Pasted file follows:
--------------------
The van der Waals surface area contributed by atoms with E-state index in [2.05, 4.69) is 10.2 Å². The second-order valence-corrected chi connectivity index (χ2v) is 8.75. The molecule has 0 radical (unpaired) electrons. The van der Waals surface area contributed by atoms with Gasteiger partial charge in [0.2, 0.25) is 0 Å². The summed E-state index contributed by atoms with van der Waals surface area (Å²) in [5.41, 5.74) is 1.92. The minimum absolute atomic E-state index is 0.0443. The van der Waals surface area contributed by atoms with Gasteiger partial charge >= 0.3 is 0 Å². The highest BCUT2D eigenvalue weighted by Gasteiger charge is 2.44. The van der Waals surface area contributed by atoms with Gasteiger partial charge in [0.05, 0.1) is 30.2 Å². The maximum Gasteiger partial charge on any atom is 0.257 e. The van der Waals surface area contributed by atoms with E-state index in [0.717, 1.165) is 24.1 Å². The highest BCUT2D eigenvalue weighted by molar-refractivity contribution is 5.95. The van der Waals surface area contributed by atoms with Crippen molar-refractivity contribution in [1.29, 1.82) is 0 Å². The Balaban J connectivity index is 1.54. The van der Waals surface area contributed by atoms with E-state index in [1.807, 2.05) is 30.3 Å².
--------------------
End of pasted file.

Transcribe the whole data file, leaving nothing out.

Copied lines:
The van der Waals surface area contributed by atoms with E-state index in [2.05, 4.69) is 10.2 Å². The second-order valence-corrected chi connectivity index (χ2v) is 8.75. The molecule has 0 radical (unpaired) electrons. The van der Waals surface area contributed by atoms with Gasteiger partial charge in [0.2, 0.25) is 0 Å². The summed E-state index contributed by atoms with van der Waals surface area (Å²) in [5.41, 5.74) is 1.92. The minimum absolute atomic E-state index is 0.0443. The van der Waals surface area contributed by atoms with Gasteiger partial charge >= 0.3 is 0 Å². The highest BCUT2D eigenvalue weighted by Gasteiger charge is 2.44. The van der Waals surface area contributed by atoms with Gasteiger partial charge in [0.05, 0.1) is 30.2 Å². The maximum Gasteiger partial charge on any atom is 0.257 e. The van der Waals surface area contributed by atoms with E-state index in [0.717, 1.165) is 24.1 Å². The highest BCUT2D eigenvalue weighted by molar-refractivity contribution is 5.95. The van der Waals surface area contributed by atoms with Crippen molar-refractivity contribution in [1.29, 1.82) is 0 Å². The Balaban J connectivity index is 1.54. The van der Waals surface area contributed by atoms with E-state index in [1.807, 2.05) is 30.3 Å².